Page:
© The Gild of Freemen of the City of York
SOME FAMOUS HONORARY FREEMEN (in date order)
Professor Sir Ronald Cooke - 2006
Professor Cooke was Vice-Chancellor of the University of York from 1993 to 2002 and still lives in the city. A specialist in desert geomorphology with a particular interest in human use of the natural environment, he was president of the Royal Geographic Society from 2000 to 2003. He was awarded the Founder's Medal of the Royal Geographic Society in 1994 for his contributions to geomorphology. He is also a member of the Higher Education Funding Council for England for seven years until 2003 and was knighted for services to higher education in January 2002.
The nomination was put to the council by the Gild of Freemen of the City of York, nominated at a meeting of the council by Councillor Stephen Galloway and seconded by the Deputy Leader of the Council, Councillor Andrew Waller.
The Town Clerk, David Atkinson, the council's Chief Executive, officiated and the Rt Hon the Lord Mayor of York, Councillor Janet Greenwood, presented Professor Sir Ron with a specially designed vellum scroll at the ceremony.
Berwick Kaler - 2003
Berwick Kaler has appeared in a host of well known TV programmes including Taggart, A Touch of Frost, Auf Weidersehen Pet, Crocodile Shoes, Casualty and Heartbeat. He has also performed in West End productions and films. But it is his work at the York Theatre Royal, as the outrageous dame in the annual pantomime, for which he is best known in York. On receipt of his honorary Freedom of the City Berwick said:
“In this age of television, DVDs, and the world wide web etc, it is refreshing that my work in our local theatre should be recognised as worthy of such a great honour.”
“It’s the most stunning thing that’s happened to me. For a Wearsider – a foreigner, it’s better than a Knighthood. I’m really getting it for giving people a laugh and I feel quite uncomfortable about getting rewarded for just doing my job.”
Dame Judi Dench - 2002
Dame Judi, originally from Heworth, was voted York's 'living great' of the Millennium by the people of York in 1999. And in one recent national one poll she was voted as one of the country's most popular women - second only to the Queen.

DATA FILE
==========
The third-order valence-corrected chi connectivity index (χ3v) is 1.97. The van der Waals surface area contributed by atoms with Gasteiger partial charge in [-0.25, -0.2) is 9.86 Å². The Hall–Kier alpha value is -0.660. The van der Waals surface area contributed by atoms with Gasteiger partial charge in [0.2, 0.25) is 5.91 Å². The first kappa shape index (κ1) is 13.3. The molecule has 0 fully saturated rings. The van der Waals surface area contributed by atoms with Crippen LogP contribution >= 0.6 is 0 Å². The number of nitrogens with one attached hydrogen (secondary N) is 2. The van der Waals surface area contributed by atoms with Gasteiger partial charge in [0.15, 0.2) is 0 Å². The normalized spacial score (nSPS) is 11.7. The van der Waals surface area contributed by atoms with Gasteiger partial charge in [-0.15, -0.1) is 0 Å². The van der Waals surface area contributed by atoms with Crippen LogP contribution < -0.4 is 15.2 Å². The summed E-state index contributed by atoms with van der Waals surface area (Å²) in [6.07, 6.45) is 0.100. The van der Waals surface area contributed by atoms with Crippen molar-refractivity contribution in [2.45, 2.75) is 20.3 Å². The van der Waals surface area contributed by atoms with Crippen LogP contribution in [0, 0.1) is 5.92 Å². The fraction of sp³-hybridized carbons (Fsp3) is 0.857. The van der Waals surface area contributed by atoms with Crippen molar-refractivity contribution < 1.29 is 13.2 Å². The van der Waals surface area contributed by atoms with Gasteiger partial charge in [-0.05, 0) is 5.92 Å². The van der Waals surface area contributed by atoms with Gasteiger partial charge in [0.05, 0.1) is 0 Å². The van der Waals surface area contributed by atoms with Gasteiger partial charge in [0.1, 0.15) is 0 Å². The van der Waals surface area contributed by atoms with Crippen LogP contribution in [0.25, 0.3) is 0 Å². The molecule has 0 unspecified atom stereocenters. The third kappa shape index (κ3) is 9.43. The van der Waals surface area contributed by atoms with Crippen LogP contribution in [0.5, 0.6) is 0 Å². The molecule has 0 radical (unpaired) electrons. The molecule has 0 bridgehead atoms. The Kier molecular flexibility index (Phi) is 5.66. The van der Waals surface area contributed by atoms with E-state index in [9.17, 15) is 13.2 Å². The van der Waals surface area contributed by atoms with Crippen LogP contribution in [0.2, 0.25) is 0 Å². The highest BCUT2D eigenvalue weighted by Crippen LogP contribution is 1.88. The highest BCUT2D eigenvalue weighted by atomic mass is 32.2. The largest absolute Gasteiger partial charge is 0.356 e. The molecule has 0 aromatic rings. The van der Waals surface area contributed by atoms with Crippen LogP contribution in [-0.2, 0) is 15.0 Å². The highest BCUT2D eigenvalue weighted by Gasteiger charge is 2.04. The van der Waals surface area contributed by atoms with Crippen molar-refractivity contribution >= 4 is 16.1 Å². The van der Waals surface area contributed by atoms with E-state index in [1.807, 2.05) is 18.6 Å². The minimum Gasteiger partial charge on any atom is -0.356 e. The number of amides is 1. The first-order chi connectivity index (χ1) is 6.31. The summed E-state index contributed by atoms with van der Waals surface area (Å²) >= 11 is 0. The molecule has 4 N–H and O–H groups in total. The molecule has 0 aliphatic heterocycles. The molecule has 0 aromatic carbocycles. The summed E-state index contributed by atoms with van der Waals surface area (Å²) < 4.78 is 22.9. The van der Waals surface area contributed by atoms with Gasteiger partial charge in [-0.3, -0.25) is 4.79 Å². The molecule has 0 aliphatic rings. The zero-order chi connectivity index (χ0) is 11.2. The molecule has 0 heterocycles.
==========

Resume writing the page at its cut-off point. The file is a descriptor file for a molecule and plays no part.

Highly-accomplished Dame Judi, who was made an OBE in 1970 and then a DBE in 1988, has spent her career picking up British and international awards for her performances on stage, film and the small screen. She is also a highly-rated narrator.
Dame Judi is one of the country's leading figures on the stage but the versatile actor also has a string of television and cinema hits to her credit including the films A Room With a View, Mrs Brown, Chocolat and The Shipping News. She has also played the role of spy boss 'M' in the last three James Bond movies - her link to fellow Honorary Freeman of York, Dr John Barry.
Dame Judi said of the honour:
" I'm delighted to be here today among so many friends for this very special occasion and I feel very honoured to have been given the Freedom of the City. I don't get to York as often as I would like, in spite of having family here, but it is very much my home.”
" I would like to thank the Lord Mayor and the council and everyone involved in arranging this happy occasion - and I would also like to thank Peter Stanhope for instigating this honour for Dr. John Barry and for me, and for his perseverance."
Dr John Barry - 2002
John Barry has composed much of the Bond music over the 40-year series. During the 60's he scored such diverse movies Born Free, The Ipcress File, The Lion in Winter, and numerous others. As the 70's, 80's, and 90's rolled around Barry became even more diverse, scoring movies ranging from big budget epics like Dances With Wolves to little films like The Dove, from popular hits like Peggy Sue Got Married to blockbuster bombs like Howard the Duck, as well as continuing to score many of the Bond movies. Barry enthusiasts can never be sure of what his next project will be, because there is no "typical" Barry movie.
Barry currently lives in Oyster Bay outside of New York City with his wife, Laurie.
The Duchess of Kent - 1989
Edna Crichton - 1955
York's first woman Lord Mayor.
The Princess Royal - 1952
The first woman to take up the Honorary Freedom.
John Moore - 1687
On 29 September 1687, a Moor was given the freedom of the city of York. He is listed in the freemen's roll as 'John Moore - blacke'. He is sometimes referred to as 'Johannes' Moore.
John Moore appears to have been a fairly wealthy member of the York community. He was in a position to pay the requisite amount of money to the mayor to enjoy all the privileges of the freedom of the city.
Moore was something of an exception, as no other Black man or woman has been found to date in the York rolls.
John Kendal - 1482
Secretary to King Richard III, and the first person to receive the Honorary Freedom of the city of York.